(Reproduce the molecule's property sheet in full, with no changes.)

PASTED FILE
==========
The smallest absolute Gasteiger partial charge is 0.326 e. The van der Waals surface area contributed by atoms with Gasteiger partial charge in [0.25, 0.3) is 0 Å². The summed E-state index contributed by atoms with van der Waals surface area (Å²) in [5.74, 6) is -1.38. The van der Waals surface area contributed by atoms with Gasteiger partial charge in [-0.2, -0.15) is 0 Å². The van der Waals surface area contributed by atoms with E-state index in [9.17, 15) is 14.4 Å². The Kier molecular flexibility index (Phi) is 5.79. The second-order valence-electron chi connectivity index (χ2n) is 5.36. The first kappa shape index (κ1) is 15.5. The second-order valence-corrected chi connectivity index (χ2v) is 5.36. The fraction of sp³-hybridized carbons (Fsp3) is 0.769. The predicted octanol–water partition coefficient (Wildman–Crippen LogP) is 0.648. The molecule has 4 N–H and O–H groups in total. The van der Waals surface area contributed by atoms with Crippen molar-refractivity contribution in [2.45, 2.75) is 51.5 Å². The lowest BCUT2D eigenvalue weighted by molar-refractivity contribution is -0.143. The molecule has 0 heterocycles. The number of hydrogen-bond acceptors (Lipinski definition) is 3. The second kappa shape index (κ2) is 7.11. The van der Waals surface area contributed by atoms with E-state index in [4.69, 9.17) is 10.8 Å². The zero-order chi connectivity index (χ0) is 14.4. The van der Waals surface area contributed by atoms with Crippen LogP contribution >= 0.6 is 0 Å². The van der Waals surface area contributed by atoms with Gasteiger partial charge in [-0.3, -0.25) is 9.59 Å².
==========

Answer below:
The smallest absolute Gasteiger partial charge is 0.326 e. The van der Waals surface area contributed by atoms with Gasteiger partial charge in [0.25, 0.3) is 0 Å². The summed E-state index contributed by atoms with van der Waals surface area (Å²) in [5.74, 6) is -1.38. The van der Waals surface area contributed by atoms with Gasteiger partial charge in [-0.2, -0.15) is 0 Å². The van der Waals surface area contributed by atoms with E-state index in [9.17, 15) is 14.4 Å². The Kier molecular flexibility index (Phi) is 5.79. The second-order valence-electron chi connectivity index (χ2n) is 5.36. The first kappa shape index (κ1) is 15.5. The second-order valence-corrected chi connectivity index (χ2v) is 5.36. The fraction of sp³-hybridized carbons (Fsp3) is 0.769. The predicted octanol–water partition coefficient (Wildman–Crippen LogP) is 0.648. The molecule has 4 N–H and O–H groups in total. The van der Waals surface area contributed by atoms with Crippen molar-refractivity contribution in [2.45, 2.75) is 51.5 Å². The lowest BCUT2D eigenvalue weighted by molar-refractivity contribution is -0.143. The molecule has 0 heterocycles. The number of hydrogen-bond acceptors (Lipinski definition) is 3. The second kappa shape index (κ2) is 7.11. The van der Waals surface area contributed by atoms with E-state index in [4.69, 9.17) is 10.8 Å². The zero-order chi connectivity index (χ0) is 14.4. The van der Waals surface area contributed by atoms with Crippen LogP contribution >= 0.6 is 0 Å². The van der Waals surface area contributed by atoms with Gasteiger partial charge in [-0.3, -0.25) is 9.59 Å².